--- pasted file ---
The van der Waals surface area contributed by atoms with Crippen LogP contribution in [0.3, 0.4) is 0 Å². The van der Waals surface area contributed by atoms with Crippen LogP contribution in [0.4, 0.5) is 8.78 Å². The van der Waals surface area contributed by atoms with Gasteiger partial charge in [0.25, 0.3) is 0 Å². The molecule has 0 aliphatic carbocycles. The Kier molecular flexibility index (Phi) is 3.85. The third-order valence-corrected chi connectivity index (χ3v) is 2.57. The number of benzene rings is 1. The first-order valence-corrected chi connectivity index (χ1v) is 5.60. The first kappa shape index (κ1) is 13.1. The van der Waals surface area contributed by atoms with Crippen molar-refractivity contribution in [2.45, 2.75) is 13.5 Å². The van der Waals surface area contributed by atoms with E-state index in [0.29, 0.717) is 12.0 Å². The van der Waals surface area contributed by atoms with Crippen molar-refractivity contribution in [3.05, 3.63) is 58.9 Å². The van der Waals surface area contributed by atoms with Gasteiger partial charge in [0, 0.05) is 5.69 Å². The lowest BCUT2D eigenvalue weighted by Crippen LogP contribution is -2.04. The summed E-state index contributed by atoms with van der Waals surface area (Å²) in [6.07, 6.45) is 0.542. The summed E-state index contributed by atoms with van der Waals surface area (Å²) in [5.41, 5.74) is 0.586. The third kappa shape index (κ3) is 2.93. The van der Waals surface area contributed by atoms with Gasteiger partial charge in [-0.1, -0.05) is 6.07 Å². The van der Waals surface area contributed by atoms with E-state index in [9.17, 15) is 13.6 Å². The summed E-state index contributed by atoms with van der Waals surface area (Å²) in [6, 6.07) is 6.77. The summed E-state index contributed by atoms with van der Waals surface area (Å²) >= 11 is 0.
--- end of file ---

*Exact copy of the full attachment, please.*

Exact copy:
The van der Waals surface area contributed by atoms with Crippen LogP contribution in [0.3, 0.4) is 0 Å². The van der Waals surface area contributed by atoms with Crippen LogP contribution in [0.4, 0.5) is 8.78 Å². The van der Waals surface area contributed by atoms with Gasteiger partial charge in [0.25, 0.3) is 0 Å². The molecule has 0 aliphatic carbocycles. The Kier molecular flexibility index (Phi) is 3.85. The third-order valence-corrected chi connectivity index (χ3v) is 2.57. The number of benzene rings is 1. The first-order valence-corrected chi connectivity index (χ1v) is 5.60. The first kappa shape index (κ1) is 13.1. The van der Waals surface area contributed by atoms with Crippen molar-refractivity contribution in [2.45, 2.75) is 13.5 Å². The van der Waals surface area contributed by atoms with E-state index in [0.29, 0.717) is 12.0 Å². The van der Waals surface area contributed by atoms with Crippen molar-refractivity contribution in [3.05, 3.63) is 58.9 Å². The van der Waals surface area contributed by atoms with Gasteiger partial charge in [0, 0.05) is 5.69 Å². The lowest BCUT2D eigenvalue weighted by Crippen LogP contribution is -2.04. The summed E-state index contributed by atoms with van der Waals surface area (Å²) in [6.07, 6.45) is 0.542. The summed E-state index contributed by atoms with van der Waals surface area (Å²) in [5.41, 5.74) is 0.586. The third kappa shape index (κ3) is 2.93. The van der Waals surface area contributed by atoms with Gasteiger partial charge in [-0.1, -0.05) is 6.07 Å². The van der Waals surface area contributed by atoms with E-state index in [9.17, 15) is 13.6 Å². The summed E-state index contributed by atoms with van der Waals surface area (Å²) in [6, 6.07) is 6.77. The summed E-state index contributed by atoms with van der Waals surface area (Å²) >= 11 is 0.